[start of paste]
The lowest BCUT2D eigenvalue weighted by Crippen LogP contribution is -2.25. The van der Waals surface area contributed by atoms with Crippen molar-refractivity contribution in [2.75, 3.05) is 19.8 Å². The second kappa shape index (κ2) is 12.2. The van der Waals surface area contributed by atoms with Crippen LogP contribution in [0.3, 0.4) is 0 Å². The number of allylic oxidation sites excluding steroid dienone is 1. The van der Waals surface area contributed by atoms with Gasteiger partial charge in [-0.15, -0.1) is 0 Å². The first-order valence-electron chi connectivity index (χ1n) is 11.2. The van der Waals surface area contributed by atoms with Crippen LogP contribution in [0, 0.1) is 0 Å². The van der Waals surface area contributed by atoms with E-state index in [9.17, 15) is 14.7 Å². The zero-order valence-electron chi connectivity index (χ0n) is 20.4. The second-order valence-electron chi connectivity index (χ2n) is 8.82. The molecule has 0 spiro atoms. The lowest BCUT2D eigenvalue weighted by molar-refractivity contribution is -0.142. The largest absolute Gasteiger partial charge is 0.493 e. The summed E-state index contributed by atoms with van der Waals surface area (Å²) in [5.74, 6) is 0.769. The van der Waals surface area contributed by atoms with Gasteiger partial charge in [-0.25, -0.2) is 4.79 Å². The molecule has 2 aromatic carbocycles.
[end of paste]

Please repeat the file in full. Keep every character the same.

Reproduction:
The lowest BCUT2D eigenvalue weighted by Crippen LogP contribution is -2.25. The van der Waals surface area contributed by atoms with Crippen molar-refractivity contribution in [2.75, 3.05) is 19.8 Å². The second kappa shape index (κ2) is 12.2. The van der Waals surface area contributed by atoms with Crippen LogP contribution in [0.3, 0.4) is 0 Å². The number of allylic oxidation sites excluding steroid dienone is 1. The van der Waals surface area contributed by atoms with Gasteiger partial charge in [-0.15, -0.1) is 0 Å². The first-order valence-electron chi connectivity index (χ1n) is 11.2. The van der Waals surface area contributed by atoms with Crippen LogP contribution in [0, 0.1) is 0 Å². The van der Waals surface area contributed by atoms with E-state index in [9.17, 15) is 14.7 Å². The zero-order valence-electron chi connectivity index (χ0n) is 20.4. The second-order valence-electron chi connectivity index (χ2n) is 8.82. The molecule has 0 spiro atoms. The lowest BCUT2D eigenvalue weighted by molar-refractivity contribution is -0.142. The largest absolute Gasteiger partial charge is 0.493 e. The summed E-state index contributed by atoms with van der Waals surface area (Å²) in [5.74, 6) is 0.769. The van der Waals surface area contributed by atoms with Gasteiger partial charge in [-0.25, -0.2) is 4.79 Å². The molecule has 2 aromatic carbocycles.